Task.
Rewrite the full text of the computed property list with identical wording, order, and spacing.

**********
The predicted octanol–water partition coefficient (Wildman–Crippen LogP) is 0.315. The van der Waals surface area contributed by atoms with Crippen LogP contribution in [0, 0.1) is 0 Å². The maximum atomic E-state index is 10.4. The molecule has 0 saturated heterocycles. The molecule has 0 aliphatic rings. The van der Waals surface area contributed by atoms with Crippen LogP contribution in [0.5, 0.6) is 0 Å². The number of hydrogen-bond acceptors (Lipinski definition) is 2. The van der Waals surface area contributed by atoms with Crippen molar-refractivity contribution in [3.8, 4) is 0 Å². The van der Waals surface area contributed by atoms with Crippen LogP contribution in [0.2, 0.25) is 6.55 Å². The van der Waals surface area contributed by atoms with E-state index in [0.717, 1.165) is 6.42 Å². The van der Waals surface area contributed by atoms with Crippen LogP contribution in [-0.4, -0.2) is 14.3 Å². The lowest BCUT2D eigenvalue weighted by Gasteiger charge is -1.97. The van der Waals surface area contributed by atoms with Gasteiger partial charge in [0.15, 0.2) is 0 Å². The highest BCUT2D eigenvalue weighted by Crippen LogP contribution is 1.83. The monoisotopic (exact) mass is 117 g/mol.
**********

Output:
The predicted octanol–water partition coefficient (Wildman–Crippen LogP) is 0.315. The van der Waals surface area contributed by atoms with Crippen LogP contribution in [0, 0.1) is 0 Å². The maximum atomic E-state index is 10.4. The molecule has 0 saturated heterocycles. The molecule has 0 aliphatic rings. The van der Waals surface area contributed by atoms with Crippen LogP contribution in [0.5, 0.6) is 0 Å². The number of hydrogen-bond acceptors (Lipinski definition) is 2. The van der Waals surface area contributed by atoms with Crippen molar-refractivity contribution in [3.8, 4) is 0 Å². The van der Waals surface area contributed by atoms with Crippen LogP contribution in [0.2, 0.25) is 6.55 Å². The van der Waals surface area contributed by atoms with E-state index in [0.717, 1.165) is 6.42 Å². The van der Waals surface area contributed by atoms with Crippen LogP contribution in [-0.4, -0.2) is 14.3 Å². The lowest BCUT2D eigenvalue weighted by Gasteiger charge is -1.97. The van der Waals surface area contributed by atoms with Gasteiger partial charge in [0.15, 0.2) is 0 Å². The highest BCUT2D eigenvalue weighted by Crippen LogP contribution is 1.83. The monoisotopic (exact) mass is 117 g/mol.